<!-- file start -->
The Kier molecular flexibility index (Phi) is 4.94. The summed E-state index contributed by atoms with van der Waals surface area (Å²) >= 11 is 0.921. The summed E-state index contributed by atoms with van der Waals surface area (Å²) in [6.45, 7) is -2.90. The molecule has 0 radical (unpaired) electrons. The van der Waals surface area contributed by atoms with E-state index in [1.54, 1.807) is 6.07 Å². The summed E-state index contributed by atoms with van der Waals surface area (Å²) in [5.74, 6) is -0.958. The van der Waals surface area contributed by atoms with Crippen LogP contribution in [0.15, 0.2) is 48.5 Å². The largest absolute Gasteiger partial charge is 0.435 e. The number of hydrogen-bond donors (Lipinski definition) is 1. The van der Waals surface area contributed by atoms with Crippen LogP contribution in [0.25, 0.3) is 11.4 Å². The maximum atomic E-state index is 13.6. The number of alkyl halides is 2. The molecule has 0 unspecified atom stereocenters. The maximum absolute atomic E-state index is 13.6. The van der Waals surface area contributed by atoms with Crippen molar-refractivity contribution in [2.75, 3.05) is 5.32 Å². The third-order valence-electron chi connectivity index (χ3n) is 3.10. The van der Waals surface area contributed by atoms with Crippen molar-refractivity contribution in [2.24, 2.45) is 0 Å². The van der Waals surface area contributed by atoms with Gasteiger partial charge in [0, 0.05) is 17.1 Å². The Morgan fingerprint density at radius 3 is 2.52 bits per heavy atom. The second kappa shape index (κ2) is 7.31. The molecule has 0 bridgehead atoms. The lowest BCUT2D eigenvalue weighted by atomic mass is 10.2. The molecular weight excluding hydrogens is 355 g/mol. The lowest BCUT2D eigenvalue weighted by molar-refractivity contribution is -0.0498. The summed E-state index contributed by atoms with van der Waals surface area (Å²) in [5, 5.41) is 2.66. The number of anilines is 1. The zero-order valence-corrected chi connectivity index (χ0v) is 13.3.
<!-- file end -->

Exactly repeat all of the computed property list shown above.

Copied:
The Kier molecular flexibility index (Phi) is 4.94. The summed E-state index contributed by atoms with van der Waals surface area (Å²) >= 11 is 0.921. The summed E-state index contributed by atoms with van der Waals surface area (Å²) in [6.45, 7) is -2.90. The molecule has 0 radical (unpaired) electrons. The van der Waals surface area contributed by atoms with E-state index in [1.54, 1.807) is 6.07 Å². The summed E-state index contributed by atoms with van der Waals surface area (Å²) in [5.74, 6) is -0.958. The van der Waals surface area contributed by atoms with Crippen LogP contribution in [0.15, 0.2) is 48.5 Å². The largest absolute Gasteiger partial charge is 0.435 e. The number of hydrogen-bond donors (Lipinski definition) is 1. The van der Waals surface area contributed by atoms with Crippen LogP contribution in [0.25, 0.3) is 11.4 Å². The maximum atomic E-state index is 13.6. The number of alkyl halides is 2. The molecule has 0 unspecified atom stereocenters. The maximum absolute atomic E-state index is 13.6. The van der Waals surface area contributed by atoms with Crippen molar-refractivity contribution in [2.75, 3.05) is 5.32 Å². The third-order valence-electron chi connectivity index (χ3n) is 3.10. The van der Waals surface area contributed by atoms with Crippen molar-refractivity contribution in [2.24, 2.45) is 0 Å². The van der Waals surface area contributed by atoms with Gasteiger partial charge in [0, 0.05) is 17.1 Å². The Morgan fingerprint density at radius 3 is 2.52 bits per heavy atom. The second kappa shape index (κ2) is 7.31. The molecule has 0 bridgehead atoms. The lowest BCUT2D eigenvalue weighted by atomic mass is 10.2. The molecular weight excluding hydrogens is 355 g/mol. The lowest BCUT2D eigenvalue weighted by molar-refractivity contribution is -0.0498. The summed E-state index contributed by atoms with van der Waals surface area (Å²) in [5, 5.41) is 2.66. The number of anilines is 1. The zero-order valence-corrected chi connectivity index (χ0v) is 13.3.